- As Francis Bado used to remind us, “project management doesn’t really ‘produce’ anything.” We are not the business…we are a tool, a vehicle, by which or through which the business moves toward higher productivity, higher profitability and cleaner processes. To paraphrase Coolidge, “the business of business is business…not project management.” If we as PM’s or the PMO are actually holding back the business then we have forgotten what our role is. While it is true that sometimes we need to have some short-term losses of productivity in order to become more effective long term, far too often project management aficionados think THEY are the reason a business exists. Do whatever is necessary to acquire and retain a proper view of your role.
- Don’t setup a PMO just to be “cool.” For most small to mid-sized organizations, getting a key person or two up-to-date and perhaps even certified in project management is sufficient. Let them sell the concepts and methods into the organization. Have them demonstrate the reality of the benefits of project management in less formal settings. It is far better coming from a peer than from an “execu-troid” who makes a presentation in project management speak then disappears never to be heard from again!
- Keep methodology and required documentation SIMPLE. Redundancy is a productivity killer and frustrates those who already have more than enough to do in the course of their day. The concepts of process engineering (e.g. kill off all non-value add steps) should always be applied to project management.
- We really don’t impress anyone by throwing around project management terminology to make us sound superior. Scrum sounds like something your hygienist scrapes off your teeth. I was scratching my head at a recent job trying to figure out what the “Neo-Stratification Matrix” was. The link sent me to a convoluted spreadsheet that looked as if a demented statistician had finally lost their mind creating this monstrosity. Out of frustration I called a co-worker and found out all the list was for was to display the status of various tasks within the project. REALLY??? Neo-Stratification Matrix? Use the technique without being overbearing with the terminology or being overly complex in reporting. Gradually introduce LEGITIMATE terms as people show more interest.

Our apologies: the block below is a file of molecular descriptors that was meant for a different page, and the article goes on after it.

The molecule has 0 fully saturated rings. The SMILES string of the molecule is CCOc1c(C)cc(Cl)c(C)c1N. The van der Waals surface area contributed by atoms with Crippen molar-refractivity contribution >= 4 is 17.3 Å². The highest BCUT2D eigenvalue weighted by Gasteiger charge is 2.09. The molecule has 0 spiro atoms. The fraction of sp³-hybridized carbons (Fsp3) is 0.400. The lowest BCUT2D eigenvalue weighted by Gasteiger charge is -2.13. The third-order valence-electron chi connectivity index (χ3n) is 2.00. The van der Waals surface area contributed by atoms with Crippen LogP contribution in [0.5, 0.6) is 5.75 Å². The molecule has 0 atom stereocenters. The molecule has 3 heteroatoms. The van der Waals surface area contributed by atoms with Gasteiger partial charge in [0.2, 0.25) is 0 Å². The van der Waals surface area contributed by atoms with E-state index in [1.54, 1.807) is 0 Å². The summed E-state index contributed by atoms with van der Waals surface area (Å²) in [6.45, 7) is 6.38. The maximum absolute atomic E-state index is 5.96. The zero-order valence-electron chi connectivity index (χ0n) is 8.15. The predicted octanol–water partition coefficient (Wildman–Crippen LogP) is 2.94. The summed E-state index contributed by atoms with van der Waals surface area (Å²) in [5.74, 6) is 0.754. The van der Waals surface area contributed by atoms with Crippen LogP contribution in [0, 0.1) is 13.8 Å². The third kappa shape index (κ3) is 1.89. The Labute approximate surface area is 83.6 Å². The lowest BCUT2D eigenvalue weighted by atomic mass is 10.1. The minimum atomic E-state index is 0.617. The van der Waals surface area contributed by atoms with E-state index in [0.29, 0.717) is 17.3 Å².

- Keep a sense of humor. While what we do is certainly important, we can’t take ourselves too seriously. Remember, we are invading other peoples “territories,” most of the time unwanted and uninvited! Encourage a feeling of “team” rather than us vs. the unwashed, uninformed and unenlightened peons.
- DO NO HARM. This is related to the second point, but is a bit different. We are there to HELP not hinder. Yes, there will be times we might slow things down in a work day because we are asking for any number of important things. However, as a rule we should strive to enhance the everyday work processes of the business. We must not come across as “I’m from the government and I’m here to help.” Instead we should be walking empathetically with our co-workers, honestly endeavoring to understand their world and work with them to improve it.